Price Inflation Persists. Now What?

Price Inflation Persists. Now What?

Core CPI accelerated month-to-month to 0.5% (from 0.4% in January), as “Shelter” accelerated to 0.8%. Our view is that the Fed will continue to hike rates but may slow the pace of QT, particularly as it relates to Treasuries.

The Fed says it will maintain interest rate hikes as the Banking sector stumbles. More importantly, what will the Fed do with QT? The last thing the Fed should want to do during a severe recession in the midst of bank runs is shrink the money supply. We are not yet in a severe recession, nor are we in the midst of mass bank runs. Should those two events occur, the Fed ought to expand the money supply. During the Great Depression we did just the opposite, which of course made the problem worse.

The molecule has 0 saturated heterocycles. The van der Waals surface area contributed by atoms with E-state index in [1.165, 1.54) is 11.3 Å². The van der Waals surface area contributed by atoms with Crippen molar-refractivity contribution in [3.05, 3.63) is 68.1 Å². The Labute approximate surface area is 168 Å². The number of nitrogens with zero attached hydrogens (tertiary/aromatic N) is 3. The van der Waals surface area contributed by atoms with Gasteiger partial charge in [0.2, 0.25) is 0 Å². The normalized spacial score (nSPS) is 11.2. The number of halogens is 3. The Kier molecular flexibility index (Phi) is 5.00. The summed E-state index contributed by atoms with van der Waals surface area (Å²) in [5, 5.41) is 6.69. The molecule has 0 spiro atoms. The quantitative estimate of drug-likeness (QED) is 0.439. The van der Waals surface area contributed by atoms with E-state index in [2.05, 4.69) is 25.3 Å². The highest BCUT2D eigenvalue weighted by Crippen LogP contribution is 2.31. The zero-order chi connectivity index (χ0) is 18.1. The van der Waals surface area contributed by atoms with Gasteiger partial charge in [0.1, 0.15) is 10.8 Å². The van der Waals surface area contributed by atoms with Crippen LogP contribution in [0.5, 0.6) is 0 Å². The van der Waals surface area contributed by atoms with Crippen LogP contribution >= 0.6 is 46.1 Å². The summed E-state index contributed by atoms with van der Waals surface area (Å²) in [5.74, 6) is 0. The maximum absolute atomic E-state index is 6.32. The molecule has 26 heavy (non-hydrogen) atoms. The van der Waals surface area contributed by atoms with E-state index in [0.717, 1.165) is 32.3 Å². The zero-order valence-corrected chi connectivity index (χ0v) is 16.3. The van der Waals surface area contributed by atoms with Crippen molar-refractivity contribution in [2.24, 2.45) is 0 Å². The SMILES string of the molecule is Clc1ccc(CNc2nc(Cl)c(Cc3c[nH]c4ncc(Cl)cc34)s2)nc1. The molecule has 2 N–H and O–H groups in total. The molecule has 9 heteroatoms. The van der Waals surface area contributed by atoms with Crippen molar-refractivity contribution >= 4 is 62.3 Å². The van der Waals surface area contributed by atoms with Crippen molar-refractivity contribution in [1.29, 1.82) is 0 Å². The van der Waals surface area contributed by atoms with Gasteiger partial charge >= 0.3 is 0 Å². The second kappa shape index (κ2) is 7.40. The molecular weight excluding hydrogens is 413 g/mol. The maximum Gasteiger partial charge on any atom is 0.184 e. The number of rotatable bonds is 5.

Powell and the FOMC created this problem with the Fed’s ultra-loose monetary policy from March/April 2020 – March 2022. Spend-heavy fiscal policy was also to blame. The best way to curb price inflation is to dramatically cut fiscal spending for all entitlement spending categories. This will never happen. Therefore, elevated prices will be with us for the long-term and 2% CPI is not in the cards for 2023 nor 2024.

The present day is truly a stagflationary period similar to the 1970’s. The primary difference of course is that the U.S. is running fiscal deficits and carrying a public debt load that dwarfs previous periods.

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